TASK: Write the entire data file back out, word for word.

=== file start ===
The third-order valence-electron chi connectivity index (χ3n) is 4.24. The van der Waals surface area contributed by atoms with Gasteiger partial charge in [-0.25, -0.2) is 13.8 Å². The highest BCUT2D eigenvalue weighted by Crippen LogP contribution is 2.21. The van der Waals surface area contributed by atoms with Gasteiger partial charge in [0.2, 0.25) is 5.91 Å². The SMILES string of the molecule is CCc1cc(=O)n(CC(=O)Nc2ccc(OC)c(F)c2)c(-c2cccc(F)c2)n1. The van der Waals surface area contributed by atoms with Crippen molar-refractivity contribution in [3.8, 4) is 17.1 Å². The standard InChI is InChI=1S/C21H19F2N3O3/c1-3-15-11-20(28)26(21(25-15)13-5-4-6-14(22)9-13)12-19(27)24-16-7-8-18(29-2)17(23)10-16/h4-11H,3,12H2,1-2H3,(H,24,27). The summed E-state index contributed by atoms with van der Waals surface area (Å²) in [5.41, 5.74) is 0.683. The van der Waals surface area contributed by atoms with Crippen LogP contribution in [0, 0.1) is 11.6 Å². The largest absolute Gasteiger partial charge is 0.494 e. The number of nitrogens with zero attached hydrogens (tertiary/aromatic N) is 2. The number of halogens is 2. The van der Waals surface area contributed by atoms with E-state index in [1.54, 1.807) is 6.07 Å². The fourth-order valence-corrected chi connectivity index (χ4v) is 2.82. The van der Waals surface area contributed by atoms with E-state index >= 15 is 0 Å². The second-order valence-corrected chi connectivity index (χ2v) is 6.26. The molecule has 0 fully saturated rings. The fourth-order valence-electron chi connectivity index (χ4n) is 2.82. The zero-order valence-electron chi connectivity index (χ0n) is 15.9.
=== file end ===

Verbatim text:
The third-order valence-electron chi connectivity index (χ3n) is 4.24. The van der Waals surface area contributed by atoms with Gasteiger partial charge in [-0.25, -0.2) is 13.8 Å². The highest BCUT2D eigenvalue weighted by Crippen LogP contribution is 2.21. The van der Waals surface area contributed by atoms with Gasteiger partial charge in [0.2, 0.25) is 5.91 Å². The SMILES string of the molecule is CCc1cc(=O)n(CC(=O)Nc2ccc(OC)c(F)c2)c(-c2cccc(F)c2)n1. The van der Waals surface area contributed by atoms with Crippen molar-refractivity contribution in [3.8, 4) is 17.1 Å². The standard InChI is InChI=1S/C21H19F2N3O3/c1-3-15-11-20(28)26(21(25-15)13-5-4-6-14(22)9-13)12-19(27)24-16-7-8-18(29-2)17(23)10-16/h4-11H,3,12H2,1-2H3,(H,24,27). The summed E-state index contributed by atoms with van der Waals surface area (Å²) in [5.41, 5.74) is 0.683. The van der Waals surface area contributed by atoms with Crippen LogP contribution in [0, 0.1) is 11.6 Å². The largest absolute Gasteiger partial charge is 0.494 e. The number of nitrogens with zero attached hydrogens (tertiary/aromatic N) is 2. The number of halogens is 2. The van der Waals surface area contributed by atoms with E-state index in [1.54, 1.807) is 6.07 Å². The fourth-order valence-corrected chi connectivity index (χ4v) is 2.82. The van der Waals surface area contributed by atoms with E-state index >= 15 is 0 Å². The second-order valence-corrected chi connectivity index (χ2v) is 6.26. The molecule has 0 fully saturated rings. The fourth-order valence-electron chi connectivity index (χ4n) is 2.82. The zero-order valence-electron chi connectivity index (χ0n) is 15.9.